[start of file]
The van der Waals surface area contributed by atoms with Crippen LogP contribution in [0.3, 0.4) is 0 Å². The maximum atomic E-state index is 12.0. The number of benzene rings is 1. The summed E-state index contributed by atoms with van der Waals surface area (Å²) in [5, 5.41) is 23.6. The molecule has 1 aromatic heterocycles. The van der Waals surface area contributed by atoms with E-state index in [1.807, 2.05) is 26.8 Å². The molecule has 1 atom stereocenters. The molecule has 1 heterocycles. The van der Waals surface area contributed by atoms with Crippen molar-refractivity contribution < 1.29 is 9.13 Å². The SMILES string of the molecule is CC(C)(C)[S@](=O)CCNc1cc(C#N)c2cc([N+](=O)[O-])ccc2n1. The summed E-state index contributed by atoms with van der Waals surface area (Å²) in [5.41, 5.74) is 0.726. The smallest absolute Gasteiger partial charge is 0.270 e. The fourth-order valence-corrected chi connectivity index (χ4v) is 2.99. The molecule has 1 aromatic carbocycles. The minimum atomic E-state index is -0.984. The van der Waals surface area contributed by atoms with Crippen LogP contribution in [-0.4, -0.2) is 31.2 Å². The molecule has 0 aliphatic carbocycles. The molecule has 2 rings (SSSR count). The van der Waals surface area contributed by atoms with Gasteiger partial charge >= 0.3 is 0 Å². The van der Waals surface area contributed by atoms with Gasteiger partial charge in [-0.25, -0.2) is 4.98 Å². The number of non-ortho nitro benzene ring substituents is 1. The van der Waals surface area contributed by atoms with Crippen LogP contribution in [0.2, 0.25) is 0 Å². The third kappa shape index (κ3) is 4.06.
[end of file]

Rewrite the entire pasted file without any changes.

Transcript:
The van der Waals surface area contributed by atoms with Crippen LogP contribution in [0.3, 0.4) is 0 Å². The maximum atomic E-state index is 12.0. The number of benzene rings is 1. The summed E-state index contributed by atoms with van der Waals surface area (Å²) in [5, 5.41) is 23.6. The molecule has 1 aromatic heterocycles. The van der Waals surface area contributed by atoms with E-state index in [1.807, 2.05) is 26.8 Å². The molecule has 1 atom stereocenters. The molecule has 1 heterocycles. The van der Waals surface area contributed by atoms with Crippen molar-refractivity contribution < 1.29 is 9.13 Å². The SMILES string of the molecule is CC(C)(C)[S@](=O)CCNc1cc(C#N)c2cc([N+](=O)[O-])ccc2n1. The summed E-state index contributed by atoms with van der Waals surface area (Å²) in [5.41, 5.74) is 0.726. The smallest absolute Gasteiger partial charge is 0.270 e. The fourth-order valence-corrected chi connectivity index (χ4v) is 2.99. The molecule has 1 aromatic carbocycles. The minimum atomic E-state index is -0.984. The van der Waals surface area contributed by atoms with Crippen LogP contribution in [-0.4, -0.2) is 31.2 Å². The molecule has 0 aliphatic carbocycles. The molecule has 2 rings (SSSR count). The van der Waals surface area contributed by atoms with Gasteiger partial charge >= 0.3 is 0 Å². The van der Waals surface area contributed by atoms with Gasteiger partial charge in [-0.25, -0.2) is 4.98 Å². The number of non-ortho nitro benzene ring substituents is 1. The van der Waals surface area contributed by atoms with Crippen LogP contribution in [0.2, 0.25) is 0 Å². The third kappa shape index (κ3) is 4.06.